Miller the only "pure rural Democrat’ running
About 100 years later, Leadville’s biggest mine closed down, throwing hundreds of people out of work and devastating the local economy.
Carl Miller’s family lived in Leadville during both.
Many people lay claim to being area locals, but few can match Miller. His family has been in Leadville since 1893. He served 12 years as a Lake County commissioner and three terms in the Colorado House of Representatives – and he’s looking for a fourth.
Miller points to that lineage and experience, plus his six years in the Colorado House of Representatives, when he talks about his qualifications for another term. If elected, it would be his last; he’s term-limited.
“Of the 27 Democrats in the House, I’m the only pure rural Democrat,” he said. The rest, Miller said, are from either metro Denver or Colorado Springs.
“If you’re from Denver or Colorado Springs, you have eight or nine legislators,” Miller said. “Rural legislators don’t have those kinds of numbers. That’s why we stick together.”
He said his voting record indicates a strong independent streak, and he sometimes crosses party lines for what he said is the good of his district.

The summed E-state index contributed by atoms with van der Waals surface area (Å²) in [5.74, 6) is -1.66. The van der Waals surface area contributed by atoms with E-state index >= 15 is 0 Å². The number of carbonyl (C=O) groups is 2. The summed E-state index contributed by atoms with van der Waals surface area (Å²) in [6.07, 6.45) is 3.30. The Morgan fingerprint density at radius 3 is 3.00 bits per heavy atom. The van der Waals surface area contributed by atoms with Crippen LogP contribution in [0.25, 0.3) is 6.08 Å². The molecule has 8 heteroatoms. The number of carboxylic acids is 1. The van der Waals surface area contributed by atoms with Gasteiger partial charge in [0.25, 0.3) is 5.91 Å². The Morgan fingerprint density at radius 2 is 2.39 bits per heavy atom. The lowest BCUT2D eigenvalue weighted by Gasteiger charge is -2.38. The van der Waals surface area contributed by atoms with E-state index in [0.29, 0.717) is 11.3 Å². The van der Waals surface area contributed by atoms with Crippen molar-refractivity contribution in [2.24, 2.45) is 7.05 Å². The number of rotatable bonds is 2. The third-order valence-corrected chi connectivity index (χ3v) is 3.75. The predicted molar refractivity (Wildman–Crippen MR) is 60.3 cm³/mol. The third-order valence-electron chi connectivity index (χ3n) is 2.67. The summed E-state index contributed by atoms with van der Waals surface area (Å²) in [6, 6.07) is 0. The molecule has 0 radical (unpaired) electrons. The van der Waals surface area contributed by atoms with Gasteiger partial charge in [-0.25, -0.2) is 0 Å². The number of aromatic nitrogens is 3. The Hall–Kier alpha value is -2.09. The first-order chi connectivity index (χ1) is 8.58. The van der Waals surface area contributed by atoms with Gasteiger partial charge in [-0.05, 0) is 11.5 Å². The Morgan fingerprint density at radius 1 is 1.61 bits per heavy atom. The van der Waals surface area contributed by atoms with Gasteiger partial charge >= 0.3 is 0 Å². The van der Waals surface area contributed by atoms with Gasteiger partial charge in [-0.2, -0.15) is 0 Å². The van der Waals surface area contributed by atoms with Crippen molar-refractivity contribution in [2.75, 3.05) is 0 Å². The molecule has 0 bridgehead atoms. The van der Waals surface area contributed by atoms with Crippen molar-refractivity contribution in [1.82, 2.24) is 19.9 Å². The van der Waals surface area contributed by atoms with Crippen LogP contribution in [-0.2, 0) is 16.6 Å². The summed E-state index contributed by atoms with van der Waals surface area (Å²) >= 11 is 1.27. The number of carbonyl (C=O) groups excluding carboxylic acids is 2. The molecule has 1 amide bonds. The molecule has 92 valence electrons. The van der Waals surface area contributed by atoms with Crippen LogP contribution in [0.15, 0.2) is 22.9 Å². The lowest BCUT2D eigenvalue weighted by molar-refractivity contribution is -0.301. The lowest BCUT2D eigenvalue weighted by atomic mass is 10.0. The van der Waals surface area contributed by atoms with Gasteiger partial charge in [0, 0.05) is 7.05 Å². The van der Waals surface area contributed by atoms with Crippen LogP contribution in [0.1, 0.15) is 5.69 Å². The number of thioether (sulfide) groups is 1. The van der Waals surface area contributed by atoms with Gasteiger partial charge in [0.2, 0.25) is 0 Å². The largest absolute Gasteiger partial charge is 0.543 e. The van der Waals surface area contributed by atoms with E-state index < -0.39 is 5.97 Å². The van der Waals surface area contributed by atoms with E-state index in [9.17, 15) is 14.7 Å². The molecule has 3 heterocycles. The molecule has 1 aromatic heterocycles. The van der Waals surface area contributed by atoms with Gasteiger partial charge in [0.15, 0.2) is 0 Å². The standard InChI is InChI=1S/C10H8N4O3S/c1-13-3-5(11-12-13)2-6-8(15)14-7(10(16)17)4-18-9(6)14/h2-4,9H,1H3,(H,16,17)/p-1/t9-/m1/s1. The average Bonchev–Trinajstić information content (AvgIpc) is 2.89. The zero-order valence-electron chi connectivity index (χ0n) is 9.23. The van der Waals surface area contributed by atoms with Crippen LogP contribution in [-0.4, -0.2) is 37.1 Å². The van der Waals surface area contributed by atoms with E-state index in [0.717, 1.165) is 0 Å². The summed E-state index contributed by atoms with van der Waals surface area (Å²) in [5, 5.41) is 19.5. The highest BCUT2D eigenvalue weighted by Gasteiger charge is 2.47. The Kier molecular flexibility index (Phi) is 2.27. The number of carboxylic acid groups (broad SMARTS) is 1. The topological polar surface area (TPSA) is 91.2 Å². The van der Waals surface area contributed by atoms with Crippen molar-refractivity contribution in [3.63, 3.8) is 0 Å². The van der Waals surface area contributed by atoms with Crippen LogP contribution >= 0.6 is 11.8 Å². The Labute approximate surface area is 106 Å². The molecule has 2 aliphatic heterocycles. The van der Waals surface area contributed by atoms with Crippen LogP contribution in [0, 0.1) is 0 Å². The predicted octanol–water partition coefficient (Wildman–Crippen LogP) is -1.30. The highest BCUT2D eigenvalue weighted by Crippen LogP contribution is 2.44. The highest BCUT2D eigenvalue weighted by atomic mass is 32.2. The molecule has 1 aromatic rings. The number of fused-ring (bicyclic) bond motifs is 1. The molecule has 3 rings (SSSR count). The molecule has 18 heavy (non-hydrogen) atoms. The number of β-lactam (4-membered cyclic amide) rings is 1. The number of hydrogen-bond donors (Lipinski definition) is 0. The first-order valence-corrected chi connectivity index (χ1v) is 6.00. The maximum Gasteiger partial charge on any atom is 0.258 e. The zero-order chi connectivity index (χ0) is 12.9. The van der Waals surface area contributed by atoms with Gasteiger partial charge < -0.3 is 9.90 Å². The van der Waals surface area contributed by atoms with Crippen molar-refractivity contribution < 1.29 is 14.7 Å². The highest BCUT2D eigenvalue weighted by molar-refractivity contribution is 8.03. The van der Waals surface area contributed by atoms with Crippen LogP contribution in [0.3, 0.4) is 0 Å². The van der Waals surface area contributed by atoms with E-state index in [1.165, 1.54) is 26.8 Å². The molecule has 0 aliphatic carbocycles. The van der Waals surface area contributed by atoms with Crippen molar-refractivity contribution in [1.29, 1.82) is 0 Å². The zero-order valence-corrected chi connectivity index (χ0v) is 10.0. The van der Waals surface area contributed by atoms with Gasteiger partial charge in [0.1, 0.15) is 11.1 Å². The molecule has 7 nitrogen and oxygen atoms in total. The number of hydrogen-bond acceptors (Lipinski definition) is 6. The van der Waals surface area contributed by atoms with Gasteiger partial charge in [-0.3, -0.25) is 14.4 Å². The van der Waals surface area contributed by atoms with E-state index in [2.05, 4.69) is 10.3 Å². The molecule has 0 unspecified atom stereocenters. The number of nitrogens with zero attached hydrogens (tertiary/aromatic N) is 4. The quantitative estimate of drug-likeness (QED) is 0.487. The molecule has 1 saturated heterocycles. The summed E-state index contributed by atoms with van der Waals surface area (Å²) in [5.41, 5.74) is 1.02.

“My votes are not always their votes,” said Miller. “I always put my district before party politics.”
If you don’t have two or three Carl Miller business cards, it’s because you left it in your pocket when you washed your pants. He encourages people to call early and call often.
“Rural legislators listen better than urban legislators,” Miller said.
Miller has made a life-long habit of sticking together. He and his wife have been married 41 years. They have two children and four grandchildren.
Miller was a Lake County commissioner when the Climax Mine closed and the area’s economy went south. The county was forced to make brutal budget cuts, and he said the area still hasn’t fully recovered.
“We never thought the mine would close completely,” he said of his employer for 30 years.
He took over the National Mining Museum and Hall of Fame in 1989, starting with a vacant building, and ran it until 1996, when he first won a seat in the State Capitol.
A state legislator’s job is mostly indoor work and there’s no heavy lifting – a far cry from Miller’s 30-year career as a miner.
Miller said he knows more than most people, and any other legislator, what it’s like to actually work for a living. And that’s why the midnight hours state lawmakers sometimes work get nothing more than a shrug from Miller.
It’s his job – he wanted it, he campaigned for it, he likes it and he said that after after six years, he wants to do it one more time.
“The Democrat-to-Republican ratio is not in my favor, but it hasn’t been in my favor in last three elections,” he said. “If we’re working together, we’ll be successful in November.”